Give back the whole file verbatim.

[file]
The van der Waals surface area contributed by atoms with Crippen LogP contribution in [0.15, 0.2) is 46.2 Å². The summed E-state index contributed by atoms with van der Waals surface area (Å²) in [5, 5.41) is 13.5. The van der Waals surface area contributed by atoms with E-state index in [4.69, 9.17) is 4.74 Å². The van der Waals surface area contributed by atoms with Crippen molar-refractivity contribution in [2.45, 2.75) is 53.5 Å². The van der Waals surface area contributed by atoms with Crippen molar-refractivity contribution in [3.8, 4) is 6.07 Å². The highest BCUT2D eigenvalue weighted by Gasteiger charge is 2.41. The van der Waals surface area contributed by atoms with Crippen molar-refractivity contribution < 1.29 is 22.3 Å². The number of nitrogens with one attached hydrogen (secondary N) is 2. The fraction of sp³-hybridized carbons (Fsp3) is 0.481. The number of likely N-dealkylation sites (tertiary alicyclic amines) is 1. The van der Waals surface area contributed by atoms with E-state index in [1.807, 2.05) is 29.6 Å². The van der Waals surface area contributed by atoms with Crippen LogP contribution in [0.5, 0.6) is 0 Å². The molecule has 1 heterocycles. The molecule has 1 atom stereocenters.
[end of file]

The van der Waals surface area contributed by atoms with Crippen LogP contribution in [0.15, 0.2) is 46.2 Å². The summed E-state index contributed by atoms with van der Waals surface area (Å²) in [5, 5.41) is 13.5. The van der Waals surface area contributed by atoms with E-state index in [4.69, 9.17) is 4.74 Å². The van der Waals surface area contributed by atoms with Crippen molar-refractivity contribution in [2.45, 2.75) is 53.5 Å². The van der Waals surface area contributed by atoms with Crippen molar-refractivity contribution in [3.8, 4) is 6.07 Å². The highest BCUT2D eigenvalue weighted by Gasteiger charge is 2.41. The van der Waals surface area contributed by atoms with Crippen molar-refractivity contribution < 1.29 is 22.3 Å². The number of nitrogens with one attached hydrogen (secondary N) is 2. The fraction of sp³-hybridized carbons (Fsp3) is 0.481. The number of likely N-dealkylation sites (tertiary alicyclic amines) is 1. The van der Waals surface area contributed by atoms with E-state index in [1.807, 2.05) is 29.6 Å². The van der Waals surface area contributed by atoms with Crippen LogP contribution in [0.5, 0.6) is 0 Å². The molecule has 1 heterocycles. The molecule has 1 atom stereocenters.